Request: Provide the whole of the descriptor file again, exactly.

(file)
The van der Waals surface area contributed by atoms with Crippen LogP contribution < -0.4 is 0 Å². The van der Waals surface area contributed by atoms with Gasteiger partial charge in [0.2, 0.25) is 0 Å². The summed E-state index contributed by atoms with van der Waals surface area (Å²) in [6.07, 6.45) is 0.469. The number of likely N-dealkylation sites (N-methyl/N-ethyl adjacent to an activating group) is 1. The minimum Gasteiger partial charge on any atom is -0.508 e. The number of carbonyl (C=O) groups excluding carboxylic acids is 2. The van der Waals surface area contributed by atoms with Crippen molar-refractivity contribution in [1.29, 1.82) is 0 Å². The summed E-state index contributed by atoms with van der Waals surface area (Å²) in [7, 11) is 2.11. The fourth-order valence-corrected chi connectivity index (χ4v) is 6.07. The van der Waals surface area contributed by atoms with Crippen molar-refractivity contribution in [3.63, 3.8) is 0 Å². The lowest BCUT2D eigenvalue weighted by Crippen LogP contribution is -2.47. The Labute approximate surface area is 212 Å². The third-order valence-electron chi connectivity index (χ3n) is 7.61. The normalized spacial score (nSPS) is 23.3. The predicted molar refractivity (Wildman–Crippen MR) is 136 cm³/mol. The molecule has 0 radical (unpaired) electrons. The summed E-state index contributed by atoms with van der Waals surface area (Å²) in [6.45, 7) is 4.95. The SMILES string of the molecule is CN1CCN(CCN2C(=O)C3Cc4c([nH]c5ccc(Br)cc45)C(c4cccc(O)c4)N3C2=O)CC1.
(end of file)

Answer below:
The van der Waals surface area contributed by atoms with Crippen LogP contribution < -0.4 is 0 Å². The van der Waals surface area contributed by atoms with Gasteiger partial charge in [0.2, 0.25) is 0 Å². The summed E-state index contributed by atoms with van der Waals surface area (Å²) in [6.07, 6.45) is 0.469. The number of likely N-dealkylation sites (N-methyl/N-ethyl adjacent to an activating group) is 1. The minimum Gasteiger partial charge on any atom is -0.508 e. The number of carbonyl (C=O) groups excluding carboxylic acids is 2. The van der Waals surface area contributed by atoms with Crippen molar-refractivity contribution in [1.29, 1.82) is 0 Å². The summed E-state index contributed by atoms with van der Waals surface area (Å²) in [7, 11) is 2.11. The fourth-order valence-corrected chi connectivity index (χ4v) is 6.07. The van der Waals surface area contributed by atoms with Crippen molar-refractivity contribution in [3.63, 3.8) is 0 Å². The lowest BCUT2D eigenvalue weighted by Crippen LogP contribution is -2.47. The Labute approximate surface area is 212 Å². The third-order valence-electron chi connectivity index (χ3n) is 7.61. The normalized spacial score (nSPS) is 23.3. The predicted molar refractivity (Wildman–Crippen MR) is 136 cm³/mol. The molecule has 0 radical (unpaired) electrons. The summed E-state index contributed by atoms with van der Waals surface area (Å²) in [6.45, 7) is 4.95. The SMILES string of the molecule is CN1CCN(CCN2C(=O)C3Cc4c([nH]c5ccc(Br)cc45)C(c4cccc(O)c4)N3C2=O)CC1.